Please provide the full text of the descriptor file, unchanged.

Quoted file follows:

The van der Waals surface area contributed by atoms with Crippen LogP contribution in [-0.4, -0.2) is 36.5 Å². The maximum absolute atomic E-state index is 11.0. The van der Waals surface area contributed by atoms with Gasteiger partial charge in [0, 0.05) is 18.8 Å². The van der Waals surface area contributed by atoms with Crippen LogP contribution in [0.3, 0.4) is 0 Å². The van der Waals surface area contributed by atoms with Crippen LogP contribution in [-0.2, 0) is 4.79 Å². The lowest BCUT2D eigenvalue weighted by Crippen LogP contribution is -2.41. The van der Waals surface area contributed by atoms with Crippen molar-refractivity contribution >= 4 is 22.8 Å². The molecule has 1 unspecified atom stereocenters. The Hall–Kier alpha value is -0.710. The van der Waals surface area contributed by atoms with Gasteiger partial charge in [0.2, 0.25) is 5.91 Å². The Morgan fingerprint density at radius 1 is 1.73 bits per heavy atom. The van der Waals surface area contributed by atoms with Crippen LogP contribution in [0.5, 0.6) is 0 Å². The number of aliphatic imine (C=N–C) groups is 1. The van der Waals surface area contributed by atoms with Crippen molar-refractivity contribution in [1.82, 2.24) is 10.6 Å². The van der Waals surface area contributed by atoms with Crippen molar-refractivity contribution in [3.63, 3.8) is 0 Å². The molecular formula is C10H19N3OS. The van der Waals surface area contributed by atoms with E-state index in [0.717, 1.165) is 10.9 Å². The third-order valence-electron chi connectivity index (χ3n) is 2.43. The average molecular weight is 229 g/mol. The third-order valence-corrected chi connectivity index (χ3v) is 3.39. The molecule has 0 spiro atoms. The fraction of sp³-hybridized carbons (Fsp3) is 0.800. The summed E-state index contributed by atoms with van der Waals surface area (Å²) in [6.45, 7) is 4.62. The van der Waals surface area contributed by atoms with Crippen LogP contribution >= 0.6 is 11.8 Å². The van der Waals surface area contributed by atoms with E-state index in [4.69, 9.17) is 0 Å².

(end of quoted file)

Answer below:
The van der Waals surface area contributed by atoms with Crippen LogP contribution in [-0.4, -0.2) is 36.5 Å². The maximum absolute atomic E-state index is 11.0. The van der Waals surface area contributed by atoms with Gasteiger partial charge in [0, 0.05) is 18.8 Å². The van der Waals surface area contributed by atoms with Crippen LogP contribution in [0.3, 0.4) is 0 Å². The van der Waals surface area contributed by atoms with Crippen LogP contribution in [-0.2, 0) is 4.79 Å². The lowest BCUT2D eigenvalue weighted by Crippen LogP contribution is -2.41. The van der Waals surface area contributed by atoms with Crippen molar-refractivity contribution >= 4 is 22.8 Å². The molecule has 1 unspecified atom stereocenters. The Hall–Kier alpha value is -0.710. The van der Waals surface area contributed by atoms with Gasteiger partial charge in [0.2, 0.25) is 5.91 Å². The Morgan fingerprint density at radius 1 is 1.73 bits per heavy atom. The van der Waals surface area contributed by atoms with Crippen LogP contribution in [0.5, 0.6) is 0 Å². The number of aliphatic imine (C=N–C) groups is 1. The van der Waals surface area contributed by atoms with Crippen molar-refractivity contribution in [1.82, 2.24) is 10.6 Å². The van der Waals surface area contributed by atoms with Crippen molar-refractivity contribution in [3.63, 3.8) is 0 Å². The molecular formula is C10H19N3OS. The van der Waals surface area contributed by atoms with E-state index in [0.717, 1.165) is 10.9 Å². The third-order valence-electron chi connectivity index (χ3n) is 2.43. The average molecular weight is 229 g/mol. The third-order valence-corrected chi connectivity index (χ3v) is 3.39. The molecule has 0 spiro atoms. The fraction of sp³-hybridized carbons (Fsp3) is 0.800. The summed E-state index contributed by atoms with van der Waals surface area (Å²) in [6.45, 7) is 4.62. The van der Waals surface area contributed by atoms with Crippen LogP contribution >= 0.6 is 11.8 Å². The van der Waals surface area contributed by atoms with E-state index in [4.69, 9.17) is 0 Å².